• ‘It's the attempt to force our brains to do backflips that is making us so hostile: his work cannot be narrowed to something that we can pinpoint.’
    • ‘Twenty-five contestants entered and the field was narrowed to five finalists.’
    • ‘We're narrowed what we carry down to items our customers want.’
    • ‘The Justice Department's proposed interpretation of the law would radically narrow its scope.’
    • ‘Its ambitions are narrowed to those which can be achieved with the least controversy and offend the fewest powerful interests.’
    • ‘In sum, the institutions were historically narrow in scope and have eroded further because of state interventions.’
    • ‘After 6 minutes, this discussion was narrowed to the field of Cesar Salad.’
    reduce, curtail, cut, cut down, cut back, prune, pare down, lessen, lower, decrease, shrink, contract, constrict, restrict, limit, curb, check, blunt
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noun

  • A narrow channel connecting two larger areas of water.

    ‘there was a car ferry across the narrows of Loch Long’
    • ‘These narrows are all still regarded as strategically vital, for they connect the oceans and are the best roads to Antarctica - which is, of course, disputed by Argentina and Chile.’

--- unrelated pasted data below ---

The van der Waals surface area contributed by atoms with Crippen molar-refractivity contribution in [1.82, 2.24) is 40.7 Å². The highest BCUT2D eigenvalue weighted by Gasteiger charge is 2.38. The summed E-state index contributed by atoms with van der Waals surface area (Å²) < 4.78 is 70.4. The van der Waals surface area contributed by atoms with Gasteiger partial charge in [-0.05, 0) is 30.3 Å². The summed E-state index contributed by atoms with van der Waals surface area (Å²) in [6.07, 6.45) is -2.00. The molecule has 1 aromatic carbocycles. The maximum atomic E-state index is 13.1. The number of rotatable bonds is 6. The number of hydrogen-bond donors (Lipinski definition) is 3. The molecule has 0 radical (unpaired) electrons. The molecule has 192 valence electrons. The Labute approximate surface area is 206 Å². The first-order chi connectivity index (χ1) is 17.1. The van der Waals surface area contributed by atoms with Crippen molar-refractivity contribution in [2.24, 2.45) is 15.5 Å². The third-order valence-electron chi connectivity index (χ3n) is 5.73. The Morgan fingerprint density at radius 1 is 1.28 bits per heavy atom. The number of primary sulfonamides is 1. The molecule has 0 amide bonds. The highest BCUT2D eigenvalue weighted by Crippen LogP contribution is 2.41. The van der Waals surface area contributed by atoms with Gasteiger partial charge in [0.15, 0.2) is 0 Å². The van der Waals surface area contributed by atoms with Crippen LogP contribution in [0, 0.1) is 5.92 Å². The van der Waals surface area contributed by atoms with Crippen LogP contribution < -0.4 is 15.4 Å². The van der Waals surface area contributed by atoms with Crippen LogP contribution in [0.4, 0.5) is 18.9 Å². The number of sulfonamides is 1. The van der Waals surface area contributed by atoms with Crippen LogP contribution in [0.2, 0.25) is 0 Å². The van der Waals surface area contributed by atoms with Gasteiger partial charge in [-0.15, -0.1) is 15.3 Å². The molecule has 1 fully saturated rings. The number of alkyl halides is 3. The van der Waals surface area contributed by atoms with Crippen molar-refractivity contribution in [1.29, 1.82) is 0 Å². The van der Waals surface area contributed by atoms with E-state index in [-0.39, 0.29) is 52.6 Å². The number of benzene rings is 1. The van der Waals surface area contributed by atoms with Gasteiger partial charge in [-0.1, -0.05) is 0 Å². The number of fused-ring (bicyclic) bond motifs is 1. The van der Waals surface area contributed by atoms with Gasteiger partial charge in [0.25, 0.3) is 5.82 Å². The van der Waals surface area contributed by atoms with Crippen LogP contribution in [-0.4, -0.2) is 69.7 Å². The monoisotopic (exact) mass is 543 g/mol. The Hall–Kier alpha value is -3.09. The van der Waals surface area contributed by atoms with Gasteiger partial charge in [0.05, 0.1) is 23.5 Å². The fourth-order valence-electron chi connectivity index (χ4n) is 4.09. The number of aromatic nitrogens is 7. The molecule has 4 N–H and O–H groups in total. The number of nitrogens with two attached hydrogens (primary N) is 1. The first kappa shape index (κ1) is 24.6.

• ‘The view, looking across the tide-churned narrows of Strangford Lough to Portaferry's twin village, Strangford, would be worth the detour by itself.’
    • ‘However, take your boat up past the cages and through the narrows, and the loch opens up into an even more spectacular vista.’
    • ‘Seas were smoother within the narrows of the Dardanelles and once the kayakers had rounded the Gallipoli peninsular, they were protected from the seasonal north easterly.’
    • ‘Since the Gorge is a tidal waterway, the current from the narrows shoots crews out.’
    • ‘The fort is situated at the southern end of Lake Champlain where the narrows lead into Lake George.’
    • ‘We drove to the narrows and after a 20-minute hike and three or four river crossings, we spotted a couple climbers cleaning a route on the wall we coveted.’
    • ‘That sense of island is heightened when you travel to Ardgour on the little ferry that plies across the Corran narrows of Loch Linnhe.’
    • ‘Has anyone appreciated that large sailing cruisers will increase the congestion in restricted areas and, with a deeper draught, may not be able to negotiate the narrows around Belle Isle?’
    • ‘Huge waves were breaking on the barrier reef and the narrows at the eastern entrance of the channel were like a boiling cauldron.’
    • ‘The narrows of the big lakes, or eda, were key areas where the Dené sohné knew they could find caribou.’